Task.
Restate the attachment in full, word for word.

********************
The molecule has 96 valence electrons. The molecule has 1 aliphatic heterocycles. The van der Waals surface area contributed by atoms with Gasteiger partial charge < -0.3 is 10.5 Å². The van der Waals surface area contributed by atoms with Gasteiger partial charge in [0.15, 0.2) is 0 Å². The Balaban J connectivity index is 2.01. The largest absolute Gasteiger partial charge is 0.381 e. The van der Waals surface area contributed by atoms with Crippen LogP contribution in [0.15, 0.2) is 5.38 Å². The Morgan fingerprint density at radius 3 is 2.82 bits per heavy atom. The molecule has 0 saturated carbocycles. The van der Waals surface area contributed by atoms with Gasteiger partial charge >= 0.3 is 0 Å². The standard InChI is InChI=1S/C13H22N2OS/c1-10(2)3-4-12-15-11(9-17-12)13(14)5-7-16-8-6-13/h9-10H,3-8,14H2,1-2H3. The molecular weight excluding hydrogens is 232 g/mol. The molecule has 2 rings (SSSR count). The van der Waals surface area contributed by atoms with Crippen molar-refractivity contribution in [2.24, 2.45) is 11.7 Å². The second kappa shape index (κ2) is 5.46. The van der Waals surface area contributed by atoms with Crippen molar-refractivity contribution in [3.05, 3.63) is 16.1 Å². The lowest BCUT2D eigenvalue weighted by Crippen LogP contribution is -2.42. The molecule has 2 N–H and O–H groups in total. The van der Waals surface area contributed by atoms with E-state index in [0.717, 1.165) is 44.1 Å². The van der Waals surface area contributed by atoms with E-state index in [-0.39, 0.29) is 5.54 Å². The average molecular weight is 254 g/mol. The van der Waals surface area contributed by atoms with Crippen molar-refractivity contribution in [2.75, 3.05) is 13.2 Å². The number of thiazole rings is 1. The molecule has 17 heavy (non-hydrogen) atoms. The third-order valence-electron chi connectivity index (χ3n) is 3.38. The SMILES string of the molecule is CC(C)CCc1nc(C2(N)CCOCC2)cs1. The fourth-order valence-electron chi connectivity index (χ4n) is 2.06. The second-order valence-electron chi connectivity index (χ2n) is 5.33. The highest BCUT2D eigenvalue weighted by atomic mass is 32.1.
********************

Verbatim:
The molecule has 96 valence electrons. The molecule has 1 aliphatic heterocycles. The van der Waals surface area contributed by atoms with Gasteiger partial charge < -0.3 is 10.5 Å². The van der Waals surface area contributed by atoms with Gasteiger partial charge in [0.15, 0.2) is 0 Å². The Balaban J connectivity index is 2.01. The largest absolute Gasteiger partial charge is 0.381 e. The van der Waals surface area contributed by atoms with Crippen LogP contribution in [0.15, 0.2) is 5.38 Å². The Morgan fingerprint density at radius 3 is 2.82 bits per heavy atom. The molecule has 0 saturated carbocycles. The van der Waals surface area contributed by atoms with Gasteiger partial charge >= 0.3 is 0 Å². The standard InChI is InChI=1S/C13H22N2OS/c1-10(2)3-4-12-15-11(9-17-12)13(14)5-7-16-8-6-13/h9-10H,3-8,14H2,1-2H3. The molecular weight excluding hydrogens is 232 g/mol. The molecule has 2 rings (SSSR count). The van der Waals surface area contributed by atoms with Crippen molar-refractivity contribution in [2.24, 2.45) is 11.7 Å². The second kappa shape index (κ2) is 5.46. The van der Waals surface area contributed by atoms with Crippen molar-refractivity contribution in [3.05, 3.63) is 16.1 Å². The lowest BCUT2D eigenvalue weighted by Crippen LogP contribution is -2.42. The molecule has 2 N–H and O–H groups in total. The van der Waals surface area contributed by atoms with E-state index in [0.717, 1.165) is 44.1 Å². The van der Waals surface area contributed by atoms with E-state index in [-0.39, 0.29) is 5.54 Å². The average molecular weight is 254 g/mol. The van der Waals surface area contributed by atoms with Crippen molar-refractivity contribution in [2.75, 3.05) is 13.2 Å². The number of thiazole rings is 1. The molecule has 17 heavy (non-hydrogen) atoms. The third-order valence-electron chi connectivity index (χ3n) is 3.38. The SMILES string of the molecule is CC(C)CCc1nc(C2(N)CCOCC2)cs1. The fourth-order valence-electron chi connectivity index (χ4n) is 2.06. The second-order valence-electron chi connectivity index (χ2n) is 5.33. The highest BCUT2D eigenvalue weighted by atomic mass is 32.1.